LAS CRUCES — The end of daylight saving time brings an increase of grousing everywhere and, studies have shown, more car crashes in most places.

But apparently not in Las Cruces this year.

According to data provided by the Las Cruces Police Department, there were an average of 90.6 car crashes reported in each of the six weeks leading up to the Nov. 4 end of daylight saving time.

The week after daylight saving time, LCPD logged 89 reported car crashes.

LCPD Sgt. Roberto Gutierrez, who works a late shift, said he noticed, anecdotally, that the number of car crashes after Nov. 4 seemed to decline from the weeks before. Until asked about it this week, he said it wasn't something he generally paid attention to over the years.

A study published by the World Association of Sleep Medicine analyzed 21 years of traffic data. It reported that there was "a significant increase in accidents for the Monday immediately following the spring shift to (daylight saving time). There was also a significant increase in number of accidents on the Sunday of the fall shift from (daylight saving time)."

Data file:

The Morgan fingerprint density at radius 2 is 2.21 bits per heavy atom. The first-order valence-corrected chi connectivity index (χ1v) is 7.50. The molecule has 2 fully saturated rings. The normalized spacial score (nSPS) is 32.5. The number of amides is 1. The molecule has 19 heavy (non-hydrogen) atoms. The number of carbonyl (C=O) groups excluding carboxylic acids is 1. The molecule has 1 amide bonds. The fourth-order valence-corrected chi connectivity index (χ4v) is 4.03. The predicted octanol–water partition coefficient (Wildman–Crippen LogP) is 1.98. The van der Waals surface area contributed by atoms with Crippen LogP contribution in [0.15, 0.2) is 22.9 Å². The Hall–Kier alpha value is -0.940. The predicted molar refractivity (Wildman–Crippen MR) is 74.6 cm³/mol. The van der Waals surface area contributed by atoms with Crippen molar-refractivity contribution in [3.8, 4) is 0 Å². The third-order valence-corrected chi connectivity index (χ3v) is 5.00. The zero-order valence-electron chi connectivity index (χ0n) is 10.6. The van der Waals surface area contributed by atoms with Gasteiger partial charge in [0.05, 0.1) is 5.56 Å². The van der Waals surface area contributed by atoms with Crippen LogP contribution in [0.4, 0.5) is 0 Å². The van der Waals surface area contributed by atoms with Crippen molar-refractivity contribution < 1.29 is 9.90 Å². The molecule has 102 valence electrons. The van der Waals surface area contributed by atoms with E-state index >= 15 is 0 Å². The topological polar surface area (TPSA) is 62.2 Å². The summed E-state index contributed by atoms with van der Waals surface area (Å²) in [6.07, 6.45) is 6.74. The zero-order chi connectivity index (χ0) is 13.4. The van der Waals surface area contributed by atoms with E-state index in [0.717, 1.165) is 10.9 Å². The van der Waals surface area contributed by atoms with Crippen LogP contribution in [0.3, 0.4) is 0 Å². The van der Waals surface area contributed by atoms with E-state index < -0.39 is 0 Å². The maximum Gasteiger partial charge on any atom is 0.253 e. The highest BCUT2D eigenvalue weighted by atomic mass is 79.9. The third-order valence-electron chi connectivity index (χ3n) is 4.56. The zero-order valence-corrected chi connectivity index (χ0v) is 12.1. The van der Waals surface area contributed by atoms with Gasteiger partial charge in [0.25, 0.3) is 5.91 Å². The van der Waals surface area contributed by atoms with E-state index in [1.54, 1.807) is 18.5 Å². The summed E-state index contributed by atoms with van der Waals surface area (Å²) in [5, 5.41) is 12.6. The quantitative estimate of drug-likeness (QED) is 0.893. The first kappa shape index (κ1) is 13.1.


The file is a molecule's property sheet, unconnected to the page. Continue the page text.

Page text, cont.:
In Las Cruces that number dropped slightly.

According to the summary of events released daily by LCPD, there were an average of 6.3 car crashes reported on the final three Sundays of daylight saving time.

There were five car crashes reported to LCPD after the Nov. 4 clock switch that results in more sleep for many, but a darker drive home in the evening.


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The sudden and increased volume of dusk and night traffic brought by the time change is part of the issue.

In a discussion on the Sun-News Facebook page, Jamie O'Hara wrote: "It just drives me crazy that folks don't turn on the headlamps ... the statute prescribes. It is so that other drivers can see your car when everything is grey or the sun on the horizon is blinding them."

Carol Ketchum Gaussoin wrote that she had seen more car crashes due to daylight saving time, using that as one of many reasons why she thinks New Mexico should follow Arizona and not observe daylight saving time.

Vivian Moore said it doesn't matter.

"I don't think the time change has anything to do with the crashes," Moore wrote. "The crashes happen because drivers will not follow the laws of the road."

James Staley may be reached at 575-541-5476. Follow him on Twitter @auguststaley